“And you don’t feel special now,” Joss murmured.

Chessy slowly shook her head. “I’m not unhappy but I’m not happy either. And it’s eating me up on the inside. I keep wondering if this is as good as it gets and if I should be grateful he’s still with me. I don’t like how selfish I feel for wanting more.”

Joss leaned forward, ignoring the discomfort in her ribs. “You aren’t selfish,” she said fiercely. “Sweetie, you are the most unselfish, loving, giving person I know. Why don’t you talk to him about it? Lay it out just like you laid it out to me. I can’t imagine that he wouldn’t listen. That it wouldn’t horrify him to know you feel this way. He loves you so much. I can see it in the way he looks at you.”

“I wish I saw the same as you saw,” Chessy said wistfully. “I just want to go back to the way it was when we first met, and maybe that’s not possible. Maybe when you’re with someone as long as we’ve been together, when the newness wears off, you settle into tolerance.”

Joss shook her head adamantly. “I don’t believe that for a minute. I know Carson and I were only married for three years, but we were as in love at the three-year mark as we were the first year, and you and Tate have only been married a little less than five years.”

“Maybe you’re right,” Chessy said with a sigh. “Maybe I should just talk to him. But I freeze every time I think I’m going to ask. The words just stay locked in my throat because I know it will hurt him if I ask him if there’s someone else. And the thing is, if nothing is wrong except that he’s occupied with work, my doubt will cause a rift in our relationship that I’m not sure will ever mend.”

Joss grimaced, knowing Chessy could very well be right. Tate would be horrified if he knew Chessy thought he was having an affair. He might not forgive her doubting him even for a moment. Tate was rigid that way. He was an extremely honorable man and he was utterly protective of Chessy. If someone else was hurting her, Tate would do whatever was necessary to make it end. But what if he was the one hurting her? What then?

“Maybe you should just give it a while. Be patient and understanding. Love him. Show him your love and support and perhaps when things die down a bit at work and he’s more confident that he has everything under control, things will get better,” Joss quietly advised.

Chessy squeezed her hand again. “Thank you. I came up here to check on you and to cheer you up. Not to dump all my woes on you.”

Joss smiled. “I love you and I’d kick your ass if you ever didn’t come to me with whatever is bothering you. You and Kylie are my best friends. That won’t ever change.”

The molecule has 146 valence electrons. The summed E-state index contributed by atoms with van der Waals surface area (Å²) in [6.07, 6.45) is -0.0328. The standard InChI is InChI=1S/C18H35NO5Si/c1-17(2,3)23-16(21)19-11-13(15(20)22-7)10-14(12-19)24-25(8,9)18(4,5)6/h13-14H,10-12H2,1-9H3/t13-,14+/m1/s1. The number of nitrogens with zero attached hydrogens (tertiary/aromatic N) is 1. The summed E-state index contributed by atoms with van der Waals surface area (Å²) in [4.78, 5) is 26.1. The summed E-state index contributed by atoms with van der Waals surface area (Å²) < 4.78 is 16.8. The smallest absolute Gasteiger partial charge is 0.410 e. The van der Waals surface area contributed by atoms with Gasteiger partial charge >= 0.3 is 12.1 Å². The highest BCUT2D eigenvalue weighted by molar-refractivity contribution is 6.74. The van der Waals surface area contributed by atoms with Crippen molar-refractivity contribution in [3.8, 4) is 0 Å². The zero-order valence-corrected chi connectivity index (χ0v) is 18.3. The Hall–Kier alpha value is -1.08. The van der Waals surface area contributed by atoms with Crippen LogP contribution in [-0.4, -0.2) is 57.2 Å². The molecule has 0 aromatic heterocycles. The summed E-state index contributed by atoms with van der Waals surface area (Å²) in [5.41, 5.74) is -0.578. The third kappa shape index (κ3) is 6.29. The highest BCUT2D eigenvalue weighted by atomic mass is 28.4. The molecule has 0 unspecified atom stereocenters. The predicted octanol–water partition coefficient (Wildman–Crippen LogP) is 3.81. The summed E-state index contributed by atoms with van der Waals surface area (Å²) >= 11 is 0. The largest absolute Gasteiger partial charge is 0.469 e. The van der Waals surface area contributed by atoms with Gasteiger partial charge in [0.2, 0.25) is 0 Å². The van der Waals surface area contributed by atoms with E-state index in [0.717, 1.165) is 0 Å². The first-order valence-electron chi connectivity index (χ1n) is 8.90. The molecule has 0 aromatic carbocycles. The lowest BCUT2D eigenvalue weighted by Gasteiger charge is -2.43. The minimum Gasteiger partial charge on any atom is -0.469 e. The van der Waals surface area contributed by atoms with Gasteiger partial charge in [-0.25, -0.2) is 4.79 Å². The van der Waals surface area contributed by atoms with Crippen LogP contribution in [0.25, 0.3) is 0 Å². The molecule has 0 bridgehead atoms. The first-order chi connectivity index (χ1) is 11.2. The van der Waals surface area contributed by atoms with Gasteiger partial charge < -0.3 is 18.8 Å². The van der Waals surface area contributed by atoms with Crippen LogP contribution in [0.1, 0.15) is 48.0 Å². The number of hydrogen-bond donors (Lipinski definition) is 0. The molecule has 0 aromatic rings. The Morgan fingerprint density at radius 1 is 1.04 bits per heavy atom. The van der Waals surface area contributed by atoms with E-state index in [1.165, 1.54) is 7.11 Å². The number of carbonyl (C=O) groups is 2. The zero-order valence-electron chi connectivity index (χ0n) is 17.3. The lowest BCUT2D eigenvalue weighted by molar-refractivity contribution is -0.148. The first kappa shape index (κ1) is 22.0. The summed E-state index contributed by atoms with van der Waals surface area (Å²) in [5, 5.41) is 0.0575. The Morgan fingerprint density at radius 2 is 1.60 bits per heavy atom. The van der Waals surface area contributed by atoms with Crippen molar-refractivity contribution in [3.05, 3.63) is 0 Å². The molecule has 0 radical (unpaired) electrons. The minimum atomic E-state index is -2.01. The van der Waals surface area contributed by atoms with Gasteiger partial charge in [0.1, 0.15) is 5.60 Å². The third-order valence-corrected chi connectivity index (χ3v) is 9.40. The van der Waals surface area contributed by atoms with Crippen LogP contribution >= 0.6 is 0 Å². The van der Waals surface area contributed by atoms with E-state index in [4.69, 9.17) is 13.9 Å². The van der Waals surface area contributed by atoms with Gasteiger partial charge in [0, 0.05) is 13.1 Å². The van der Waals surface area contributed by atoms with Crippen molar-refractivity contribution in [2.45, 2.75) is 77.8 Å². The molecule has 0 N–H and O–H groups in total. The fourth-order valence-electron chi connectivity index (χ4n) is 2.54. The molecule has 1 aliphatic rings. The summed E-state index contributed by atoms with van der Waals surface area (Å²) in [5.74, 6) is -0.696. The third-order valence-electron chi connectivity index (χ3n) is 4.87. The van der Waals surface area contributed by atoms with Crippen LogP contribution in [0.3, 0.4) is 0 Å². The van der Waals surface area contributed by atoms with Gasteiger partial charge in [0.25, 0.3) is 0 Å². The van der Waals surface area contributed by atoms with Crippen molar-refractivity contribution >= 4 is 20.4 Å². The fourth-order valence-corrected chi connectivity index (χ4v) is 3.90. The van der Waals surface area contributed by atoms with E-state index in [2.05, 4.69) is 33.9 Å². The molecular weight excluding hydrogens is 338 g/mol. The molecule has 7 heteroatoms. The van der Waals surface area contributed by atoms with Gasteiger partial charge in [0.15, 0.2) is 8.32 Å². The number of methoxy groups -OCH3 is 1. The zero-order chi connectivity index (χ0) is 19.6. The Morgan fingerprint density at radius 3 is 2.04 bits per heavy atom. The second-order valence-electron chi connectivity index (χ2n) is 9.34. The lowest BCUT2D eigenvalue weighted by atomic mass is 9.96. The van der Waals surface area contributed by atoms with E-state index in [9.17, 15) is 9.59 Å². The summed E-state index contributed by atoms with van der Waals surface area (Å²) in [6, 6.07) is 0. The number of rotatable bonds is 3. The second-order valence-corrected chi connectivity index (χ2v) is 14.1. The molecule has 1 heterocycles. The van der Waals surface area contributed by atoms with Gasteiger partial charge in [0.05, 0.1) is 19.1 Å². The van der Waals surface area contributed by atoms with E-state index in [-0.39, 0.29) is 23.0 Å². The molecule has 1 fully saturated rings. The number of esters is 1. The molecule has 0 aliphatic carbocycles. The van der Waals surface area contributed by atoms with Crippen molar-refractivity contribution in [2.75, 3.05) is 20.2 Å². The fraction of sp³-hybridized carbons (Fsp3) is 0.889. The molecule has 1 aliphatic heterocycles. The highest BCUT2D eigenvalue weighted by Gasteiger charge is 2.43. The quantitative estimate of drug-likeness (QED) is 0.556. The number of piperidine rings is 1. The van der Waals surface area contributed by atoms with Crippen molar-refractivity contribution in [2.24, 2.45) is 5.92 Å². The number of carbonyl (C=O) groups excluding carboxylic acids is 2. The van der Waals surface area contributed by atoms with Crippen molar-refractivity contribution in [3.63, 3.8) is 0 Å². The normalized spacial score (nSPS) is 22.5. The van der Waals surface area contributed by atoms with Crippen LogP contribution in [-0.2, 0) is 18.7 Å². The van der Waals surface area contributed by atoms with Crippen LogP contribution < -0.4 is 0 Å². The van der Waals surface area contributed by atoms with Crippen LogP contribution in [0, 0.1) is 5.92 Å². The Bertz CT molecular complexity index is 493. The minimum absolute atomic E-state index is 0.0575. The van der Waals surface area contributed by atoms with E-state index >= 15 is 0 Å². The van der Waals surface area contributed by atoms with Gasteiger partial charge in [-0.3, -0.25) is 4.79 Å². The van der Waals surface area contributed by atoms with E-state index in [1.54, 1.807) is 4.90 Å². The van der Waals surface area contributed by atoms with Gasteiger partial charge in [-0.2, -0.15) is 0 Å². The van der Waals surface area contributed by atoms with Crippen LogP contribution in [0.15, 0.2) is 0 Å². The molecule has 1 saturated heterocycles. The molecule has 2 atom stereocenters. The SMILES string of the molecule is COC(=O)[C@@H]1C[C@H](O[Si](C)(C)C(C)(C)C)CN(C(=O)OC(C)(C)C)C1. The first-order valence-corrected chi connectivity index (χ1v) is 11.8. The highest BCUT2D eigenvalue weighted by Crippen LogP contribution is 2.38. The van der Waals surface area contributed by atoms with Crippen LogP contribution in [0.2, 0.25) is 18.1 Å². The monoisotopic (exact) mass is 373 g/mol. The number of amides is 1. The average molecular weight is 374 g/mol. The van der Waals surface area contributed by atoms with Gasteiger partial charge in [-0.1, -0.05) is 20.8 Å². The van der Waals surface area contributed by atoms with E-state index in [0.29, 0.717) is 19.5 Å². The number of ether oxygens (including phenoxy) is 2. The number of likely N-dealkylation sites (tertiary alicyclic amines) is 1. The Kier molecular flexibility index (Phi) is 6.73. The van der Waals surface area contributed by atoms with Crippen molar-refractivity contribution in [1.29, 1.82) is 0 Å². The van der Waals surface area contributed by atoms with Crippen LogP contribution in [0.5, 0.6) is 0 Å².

“Speaking of Kylie, there she is,” Chessy said brightly, looking beyond Joss to the doorway. Then she cast Joss a quick pleading look not to bring up the subject in front of Kylie.

Kylie was more of a direct, confrontational person, and if she even thought Tate was cheating on Chessy, she’d go straight to the source and kick his ass.

Joss squeezed Chessy’s hand back, a silent promise to keep their conversation secret.

“Hey, Joss,” Kylie said, coming over to hug her, though she was careful not to hug too tight. “How are you feeling today?”

“Better now that my personal nurse brought me the pain medication I was too lazy to get up and get for myself,” Joss said dryly.

Kylie smiled and plopped down on the ottoman beside Chessy. Her gaze swept over Joss as if judging for herself how her sister-in-law fared.

“How’s work?” Joss asked brightly, and then fearing it would be an invitation for Kylie to talk about Dash, she quickly amended her statement. “How are things with Jensen? Are you two getting along okay now?”

Kylie made a face. “He’s an overbearing, rigid ass.”

Chessy laughed. “Sweetie, you just described half the male population, Tate and Dash included.”

Joss flinched but refused to show any outward emotion over the mention of Dash’s name.

“Dash is a walking corpse,” Kylie said bluntly. “The man hasn’t slept since your accident. I don’t even know why he bothers coming in and going through the motions. Jensen’s had to pick up all the slack, as have I, because he’s worthless.”

Joss closed her eyes, pain swamping through her that even the strongest medication couldn’t ease. He’d called her a dozen times a day and each time she’d let it go to voice mail. It made her a coward, but she wasn’t prepared to deal with him now. Maybe ever.

He texted her, e-mailed her and he came to Chessy’s at least once a day, asking to see her. Each time either Tate or Chessy had told him that she was in her room sleeping. A lie. One he’d easily see through but she didn’t want to see him. Maybe ever.

He was absolutely relentless but then she knew that about him. But he’d gotten what he’d said he most wanted. She’d given him everything. She hadn’t asked him to change who and what he was because he was what she wanted. She’d wanted his dominance, his control, but more than that, she wanted his love and his trust.

Maybe she hadn’t wanted that in the beginning. She hadn’t believed she could ever find a love to match what she’d had with Carson. But Dash had fulfilled her in a way she’d never been fulfilled with Carson, and that hurt to admit. It hurt even more that she’d lost that.

She’d found perfection twice in a lifetime, and both times she’d lost it all. How was she supposed to recover from that again?

“I don’t know what to do,” she whispered, pain evident in her voice. “He doesn’t trust me. How can he say he loves me when he doesn’t trust me? Do you know what he accused me of?”

Both women shook their heads. Joss hadn’t told them what Dash had said to her in the hospital. The pain from that accusation had yet to fade in the four days she’d been at Chessy’s house. Hiding.

“He accused me of trying to kill myself. He asked if I’d purposely driven my car into that tree hoping to die.”

Chessy and Kylie both sucked in their breaths but thankfully neither held question in their eyes. They didn’t believe it. Thank God. She couldn’t bear it if her dearest friends also harbored doubts as to her mental stability.

“He thought that life without Carson was so unbearable that I chose to join him in death.”

“Oh, sweetie,” Chessy said, her voice aching with sympathy and pain. “I’m sure he didn’t mean it. You scared him. And after your argument he likely felt horribly guilty. He felt responsible for your accident because he upset you so badly.”

“He lashed out at you because the alternative was accepting the blame for what happened,” Kylie said quietly.